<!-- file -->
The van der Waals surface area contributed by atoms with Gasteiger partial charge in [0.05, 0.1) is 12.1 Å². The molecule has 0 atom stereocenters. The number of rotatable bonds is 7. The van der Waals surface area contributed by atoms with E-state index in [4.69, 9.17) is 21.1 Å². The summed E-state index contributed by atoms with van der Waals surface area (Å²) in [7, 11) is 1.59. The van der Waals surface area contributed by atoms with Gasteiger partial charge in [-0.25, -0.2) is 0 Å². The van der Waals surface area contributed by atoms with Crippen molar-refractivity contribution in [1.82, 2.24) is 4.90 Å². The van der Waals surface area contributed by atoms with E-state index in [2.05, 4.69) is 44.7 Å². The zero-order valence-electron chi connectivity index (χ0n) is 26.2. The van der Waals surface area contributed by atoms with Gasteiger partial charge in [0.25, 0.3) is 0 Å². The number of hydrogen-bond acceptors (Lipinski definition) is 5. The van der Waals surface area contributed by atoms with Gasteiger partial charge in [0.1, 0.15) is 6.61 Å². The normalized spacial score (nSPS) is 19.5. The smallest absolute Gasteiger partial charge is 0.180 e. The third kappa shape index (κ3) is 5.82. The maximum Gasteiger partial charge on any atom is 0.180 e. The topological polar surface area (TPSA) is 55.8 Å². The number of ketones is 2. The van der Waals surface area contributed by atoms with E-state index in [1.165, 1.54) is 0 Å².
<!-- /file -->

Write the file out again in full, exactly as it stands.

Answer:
The van der Waals surface area contributed by atoms with Gasteiger partial charge in [0.05, 0.1) is 12.1 Å². The molecule has 0 atom stereocenters. The number of rotatable bonds is 7. The van der Waals surface area contributed by atoms with E-state index in [4.69, 9.17) is 21.1 Å². The summed E-state index contributed by atoms with van der Waals surface area (Å²) in [7, 11) is 1.59. The van der Waals surface area contributed by atoms with Gasteiger partial charge in [-0.25, -0.2) is 0 Å². The van der Waals surface area contributed by atoms with Crippen molar-refractivity contribution in [1.82, 2.24) is 4.90 Å². The van der Waals surface area contributed by atoms with E-state index in [2.05, 4.69) is 44.7 Å². The zero-order valence-electron chi connectivity index (χ0n) is 26.2. The van der Waals surface area contributed by atoms with Gasteiger partial charge in [0.25, 0.3) is 0 Å². The number of hydrogen-bond acceptors (Lipinski definition) is 5. The van der Waals surface area contributed by atoms with Gasteiger partial charge in [0.1, 0.15) is 6.61 Å². The normalized spacial score (nSPS) is 19.5. The smallest absolute Gasteiger partial charge is 0.180 e. The third kappa shape index (κ3) is 5.82. The maximum Gasteiger partial charge on any atom is 0.180 e. The topological polar surface area (TPSA) is 55.8 Å². The number of ketones is 2. The van der Waals surface area contributed by atoms with E-state index in [1.165, 1.54) is 0 Å².